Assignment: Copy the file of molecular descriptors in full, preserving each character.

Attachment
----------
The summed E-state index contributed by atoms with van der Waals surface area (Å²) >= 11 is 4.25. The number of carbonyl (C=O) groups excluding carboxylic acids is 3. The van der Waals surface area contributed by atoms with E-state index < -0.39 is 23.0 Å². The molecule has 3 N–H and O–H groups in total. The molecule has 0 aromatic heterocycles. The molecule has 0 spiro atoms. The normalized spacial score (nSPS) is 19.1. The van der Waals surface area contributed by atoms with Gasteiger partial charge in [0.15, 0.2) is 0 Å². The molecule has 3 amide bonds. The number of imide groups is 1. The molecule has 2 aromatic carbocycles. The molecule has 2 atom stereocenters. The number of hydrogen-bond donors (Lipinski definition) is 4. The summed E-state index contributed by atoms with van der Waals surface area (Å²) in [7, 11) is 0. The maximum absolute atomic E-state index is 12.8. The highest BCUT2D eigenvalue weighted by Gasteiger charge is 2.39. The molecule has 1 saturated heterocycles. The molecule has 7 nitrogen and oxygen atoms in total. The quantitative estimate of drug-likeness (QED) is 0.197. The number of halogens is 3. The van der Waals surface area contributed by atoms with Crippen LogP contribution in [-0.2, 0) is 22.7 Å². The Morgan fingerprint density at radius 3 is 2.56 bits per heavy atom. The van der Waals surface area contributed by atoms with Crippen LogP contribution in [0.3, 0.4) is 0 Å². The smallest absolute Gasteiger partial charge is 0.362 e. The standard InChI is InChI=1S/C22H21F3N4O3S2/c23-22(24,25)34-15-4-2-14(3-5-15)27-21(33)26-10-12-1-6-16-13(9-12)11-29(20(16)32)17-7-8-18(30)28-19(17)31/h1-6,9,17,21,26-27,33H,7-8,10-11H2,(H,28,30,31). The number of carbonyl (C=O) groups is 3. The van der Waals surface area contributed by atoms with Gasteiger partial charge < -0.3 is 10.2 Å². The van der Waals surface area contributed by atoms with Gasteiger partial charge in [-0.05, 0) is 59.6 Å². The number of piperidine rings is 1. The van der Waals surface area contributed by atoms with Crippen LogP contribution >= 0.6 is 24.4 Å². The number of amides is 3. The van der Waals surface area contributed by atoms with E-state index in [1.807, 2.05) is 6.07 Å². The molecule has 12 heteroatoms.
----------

The summed E-state index contributed by atoms with van der Waals surface area (Å²) >= 11 is 4.25. The number of carbonyl (C=O) groups excluding carboxylic acids is 3. The van der Waals surface area contributed by atoms with E-state index < -0.39 is 23.0 Å². The molecule has 3 N–H and O–H groups in total. The molecule has 0 aromatic heterocycles. The molecule has 0 spiro atoms. The normalized spacial score (nSPS) is 19.1. The van der Waals surface area contributed by atoms with Gasteiger partial charge in [0.15, 0.2) is 0 Å². The molecule has 3 amide bonds. The number of imide groups is 1. The molecule has 2 aromatic carbocycles. The molecule has 2 atom stereocenters. The number of hydrogen-bond donors (Lipinski definition) is 4. The summed E-state index contributed by atoms with van der Waals surface area (Å²) in [7, 11) is 0. The maximum absolute atomic E-state index is 12.8. The highest BCUT2D eigenvalue weighted by Gasteiger charge is 2.39. The molecule has 1 saturated heterocycles. The molecule has 7 nitrogen and oxygen atoms in total. The quantitative estimate of drug-likeness (QED) is 0.197. The number of halogens is 3. The van der Waals surface area contributed by atoms with Crippen LogP contribution in [-0.2, 0) is 22.7 Å². The Morgan fingerprint density at radius 3 is 2.56 bits per heavy atom. The van der Waals surface area contributed by atoms with Crippen LogP contribution in [0.3, 0.4) is 0 Å². The smallest absolute Gasteiger partial charge is 0.362 e. The standard InChI is InChI=1S/C22H21F3N4O3S2/c23-22(24,25)34-15-4-2-14(3-5-15)27-21(33)26-10-12-1-6-16-13(9-12)11-29(20(16)32)17-7-8-18(30)28-19(17)31/h1-6,9,17,21,26-27,33H,7-8,10-11H2,(H,28,30,31). The number of carbonyl (C=O) groups is 3. The van der Waals surface area contributed by atoms with Gasteiger partial charge < -0.3 is 10.2 Å². The van der Waals surface area contributed by atoms with Gasteiger partial charge in [-0.05, 0) is 59.6 Å². The number of piperidine rings is 1. The van der Waals surface area contributed by atoms with Crippen LogP contribution >= 0.6 is 24.4 Å². The number of amides is 3. The van der Waals surface area contributed by atoms with E-state index in [1.807, 2.05) is 6.07 Å². The molecule has 12 heteroatoms.